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Ibuprofen Coupon - Ibuprofen 800mg tablet

Generic Motrin

Ibuprofen is an NSAID used to treat fever and pain from arthritis, menstrual cramps, and muscular aches. It works by reducing inflammation. Ibuprofen is a generic medication, and is available both over-the-counter and by prescription depending on the strength. Prescription Motrin had the same active ingredient, but has been discontinued. Over-the-counter brands include Advil and Motrin IB. Ibuprofen should be used only when needed as it may increase risk of stroke or heart attack and long term use can cause stomach bleeding and ulcers. The lowest GoodRx price for the most common version of ibuprofen is around $8.93, 75% off the average retail price of $36.25. Compare NSAIDs.
Ibuprofen Coupon - Ibuprofen 800mg tablet

Ibuprofen Latest News

Get the latest updates on this drug from the GoodRx medical team

Brand-Name Drugs Keep Getting More Expensive: GoodRx Monthly Report

Tori Marsh - August 07, 2018

Over the past nine months, prices for brand drugs have spiked substantially—by about 30%. According to the GoodRx Index, the average cash price for a 30-day supply of the top 100 brand-name drugs increased from $300 in October to over $400 in July.

One of the biggest pharmacy benefit managers (PBM), Express Scripts, just announced that they will be dropping coverage for over 48 new drugs. This is bad news for many Americans who might find themselves on the hook for a drug that continues to increase in price. See More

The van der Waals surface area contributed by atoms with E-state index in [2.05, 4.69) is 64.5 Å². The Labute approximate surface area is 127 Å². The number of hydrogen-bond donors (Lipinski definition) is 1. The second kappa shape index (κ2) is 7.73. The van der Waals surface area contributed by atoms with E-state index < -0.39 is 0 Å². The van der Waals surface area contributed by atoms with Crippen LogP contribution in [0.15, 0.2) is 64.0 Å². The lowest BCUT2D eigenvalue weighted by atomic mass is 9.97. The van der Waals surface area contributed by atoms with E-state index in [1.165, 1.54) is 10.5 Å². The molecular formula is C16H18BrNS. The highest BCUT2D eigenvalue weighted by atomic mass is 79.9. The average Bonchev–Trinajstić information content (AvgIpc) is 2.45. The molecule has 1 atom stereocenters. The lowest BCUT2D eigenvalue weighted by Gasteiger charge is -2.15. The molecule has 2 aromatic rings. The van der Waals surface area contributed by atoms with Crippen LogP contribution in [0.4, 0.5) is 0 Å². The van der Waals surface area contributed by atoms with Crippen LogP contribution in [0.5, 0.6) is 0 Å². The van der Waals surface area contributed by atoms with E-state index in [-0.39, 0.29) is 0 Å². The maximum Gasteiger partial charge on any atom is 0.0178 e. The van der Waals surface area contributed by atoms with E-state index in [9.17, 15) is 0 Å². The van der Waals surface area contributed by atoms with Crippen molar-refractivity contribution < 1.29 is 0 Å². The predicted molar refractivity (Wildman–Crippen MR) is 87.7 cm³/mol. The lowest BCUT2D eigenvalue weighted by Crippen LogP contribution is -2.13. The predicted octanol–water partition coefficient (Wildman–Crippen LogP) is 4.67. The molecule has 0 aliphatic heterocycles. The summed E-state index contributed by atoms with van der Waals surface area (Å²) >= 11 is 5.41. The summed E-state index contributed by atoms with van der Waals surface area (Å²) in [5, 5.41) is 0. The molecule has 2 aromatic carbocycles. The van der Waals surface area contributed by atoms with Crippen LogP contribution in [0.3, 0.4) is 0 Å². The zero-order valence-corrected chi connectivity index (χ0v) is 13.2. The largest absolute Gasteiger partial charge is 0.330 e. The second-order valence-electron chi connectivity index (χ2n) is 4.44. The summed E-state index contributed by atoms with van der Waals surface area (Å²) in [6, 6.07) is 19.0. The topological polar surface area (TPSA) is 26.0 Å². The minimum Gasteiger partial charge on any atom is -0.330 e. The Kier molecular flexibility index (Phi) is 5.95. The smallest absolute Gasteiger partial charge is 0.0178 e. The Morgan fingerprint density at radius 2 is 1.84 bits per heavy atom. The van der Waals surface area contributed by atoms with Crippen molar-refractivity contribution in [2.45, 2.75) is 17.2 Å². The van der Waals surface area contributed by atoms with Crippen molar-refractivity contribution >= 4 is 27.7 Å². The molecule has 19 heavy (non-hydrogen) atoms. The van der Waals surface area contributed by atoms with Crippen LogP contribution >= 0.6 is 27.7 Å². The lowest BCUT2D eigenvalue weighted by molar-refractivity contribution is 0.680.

Are NSAIDs Like Ibuprofen Bad for My Liver and Kidneys?

Dr. Sharon Orrange - August 02, 2018

It’s logical to wonder if a medication you often take for pain is safe. There are some concerns about the popular over-the-counter pain relievers known as NSAIDs (non-steroidal anti-inflammatory drugs), which include ibuprofen (a.k.a. Motrin or Advil). Every week, I’m asked: How much can I take, and is it bad for my liver or kidneys?

How much ibuprofen can I take?

To treat mild to moderate pain, minor fever, and acute or chronic inflammation, 200 mg to 400 mg of ibuprofen will work. See More

Is Your Medication Making You Sweat? — 10 Drugs That Cause Excessive Sweating as a Side Effect

Dr. Sharon Orrange - July 31, 2018

If you’ve noticed you are sweating more than usual—not just on your palms and soles, but all over—take a look at your medication list. The new occurrence of excess sweating everywhere on your body can be a result of many causes including diabetes, thyroid disease and infection, so it requires a careful evaluation by your doctor—but medications are a common offender.

It turns out, the human sweating response is influenced by a number of drugs. See More

6 Non-Opioid Options for Pain Relief — and How To Choose the Best One for Your Pain

Marie Beaugureau - July 13, 2018

Opioids like oxycodone, hydrocodone, and morphine have long been considered some of the most helpful drugs for managing acute pain. However, rates of opioid abuse and overdose deaths have skyrocketed in recent years. And now it turns out that there’s another reason to avoid opioids: they may not be the most effective treatment for pain relief after all.